One of my primary goals in any calling I serve in is to make certain that I follow any guidance given by the church, even when I do not understand it completely. But, in order to follow it, I must know what it is. I have tried to make use of the digital tools the church provides us with in any way I can. These tools are a gold mine of information. I have high expectations that hese tools will continue to improve and evolve in positive ways. http://www.lds.org/pa/display/0,17884,4690-1,00.html is a wonderful example of digital tools that I would like to see more of on the web site.

I thought this was a forum for suggesting and evaluating ways to improve these digital tools. What I have discovered instead, is that it seems to be dominated by those itching for a fight, selective interpretation of comments and ignorance.

If no one knows anything about the challenges of picture indexing, indexing/abstracting, back-of-the book indexing, embedded indexing, creating and managing databases, boolean searching, proximity search tools, wild cards, truncation and other elementary concepts in information science then I am wasting my time. I'll not visit LDSTech in the future.
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aebrown
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#16

Post by aebrown »

Before I respond to any specific issues you raised, let me clarify how this forum works. I fear that you have been sorely disappointed because you had expectations that this forum would operate differently from the way it is designed .

First of all, practically every participant in the forum is a volunteer. We have various callings, experience, and knowledge, but hardly anyone is a Church employee. I certainly am not. Even the Church employees who participate have full-time jobs and manage to carve out a little time to be helpful. I volunteer my time because I like to help people, and I have a desire to help increase the knowledge base of helpful information.

Second, there is no guarantee that any particular question will be answered. However, those of us who have been designated as moderators try to make sure that people aren't left dangling. If we do neglect a question, we appreciate a brief reminder. I've never seen a question ignored when a reminder is posted.

Third, although there are some talented, smart people who participate in the forum, no one is perfect, and we all have areas of strength and weakness. Occasionally someone will post something that is in error; when this happens, usually another forum participant will attempt to get the correct information out. This process requires patience and humility on everyone's part. This forum does extraordinarily well in the level of civility, but even this forum is not the city of Enoch.

Fourth, some questions will be asked where no one on the forum has the expertise or authority to answer it, or the question is just not in the realm of the LDS Technology Forum. When that happens, we just have to move on, and look for answers elsewhere.
kristacook wrote:Family, Home and Personal Enrichment IS the better example for the point I was trying to make. I'm puzzled as to why you would ignore it and focus on only one of the three examples I cited. The section I referred to concerning Enrichment has crucial information such as when the new guidelines were issued and when they took effect, the REASONS things were changed and a COMPARISON of the old and new guidelines -- all crucial information for those responsible for implementing the guidelines. ALL OF THIS IS ONLINE. I don't know what I would have done without it. When I bought my copy of the Relief Society Handbook instructions from the Distribution Center I was dismayed to discover it hadn't been updated since 1998. The copyright date was not, and is not, included on the Distribution Center web site or any other clue as to when it was updated. If I had known this I might not have bought it. (Oops, it is free, I might not have ordered it.) I needed to know what additions or alterations there were in order to fulfill my calling. If these Enrichment guidelines had not been online I don't know what I would have done.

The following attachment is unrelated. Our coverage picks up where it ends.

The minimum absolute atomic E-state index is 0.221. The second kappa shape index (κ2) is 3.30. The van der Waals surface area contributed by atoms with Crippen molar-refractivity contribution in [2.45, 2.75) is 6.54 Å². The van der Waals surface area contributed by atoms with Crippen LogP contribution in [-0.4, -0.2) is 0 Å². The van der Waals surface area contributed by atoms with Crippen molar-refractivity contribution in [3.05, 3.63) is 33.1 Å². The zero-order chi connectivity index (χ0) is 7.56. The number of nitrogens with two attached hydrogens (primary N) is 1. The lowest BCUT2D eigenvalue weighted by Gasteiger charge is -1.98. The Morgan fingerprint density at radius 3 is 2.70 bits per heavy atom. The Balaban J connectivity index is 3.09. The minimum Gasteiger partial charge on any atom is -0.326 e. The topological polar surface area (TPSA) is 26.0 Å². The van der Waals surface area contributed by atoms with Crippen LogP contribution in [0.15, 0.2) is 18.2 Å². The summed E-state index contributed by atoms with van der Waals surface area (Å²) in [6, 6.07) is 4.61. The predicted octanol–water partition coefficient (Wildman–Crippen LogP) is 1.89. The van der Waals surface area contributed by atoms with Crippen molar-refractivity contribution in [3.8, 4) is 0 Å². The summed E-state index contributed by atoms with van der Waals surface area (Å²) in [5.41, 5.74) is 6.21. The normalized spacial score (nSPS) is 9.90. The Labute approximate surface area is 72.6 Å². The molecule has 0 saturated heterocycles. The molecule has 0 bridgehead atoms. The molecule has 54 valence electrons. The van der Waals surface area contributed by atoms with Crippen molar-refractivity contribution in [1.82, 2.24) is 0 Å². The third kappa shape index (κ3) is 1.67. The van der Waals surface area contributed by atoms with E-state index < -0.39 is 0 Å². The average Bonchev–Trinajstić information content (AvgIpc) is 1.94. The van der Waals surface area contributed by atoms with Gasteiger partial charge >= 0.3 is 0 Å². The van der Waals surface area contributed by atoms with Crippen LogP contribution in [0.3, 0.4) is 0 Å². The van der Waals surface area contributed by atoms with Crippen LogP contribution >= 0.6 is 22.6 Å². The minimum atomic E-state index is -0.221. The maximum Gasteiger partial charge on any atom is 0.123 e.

I did try to address two of the three examples you raised. On one of them I made a separate postwhere I completely agreed with you. I apologize for neglecting the third. I agree with you that the Relief Society handled this issue very well, and posted great information to help local leaders with the new policy. I'd love to see more issues handled that way, but I certainly understand that some issues may be more sensitive and won't be handled as publicly. Also, different departments and organizations in the Church may choose to put a different level of emphasis on online resources.
kristacook wrote:From many of the postings on this issue, I'm perplexed as to why people think that much of the guidance in the Handbook should be considered secret, sacred, confidential and untouchable. It is a detailed, working document that should be, and is, updated regularly to meet the administrative needs of a complex organization trying to function on a day-to-day basis in a complex and and rapidly changing world.

I hope I didn't characterize the Handbook that way. I was merely trying to explain that very little of the Handbook is online. That decision was made by those in authority over such matters. Given the tremendous effort the Church has put into the many official web sites of the Church, I am confident that this decision was not made because anyone is lazy or trying to make it hard for faithful saints to do their callings, but that there were very good reasons for that decision. But I don't think anyone on this forum was involved in that decision, and so we can only speculate on the reasons, which doesn't seem particularly useful.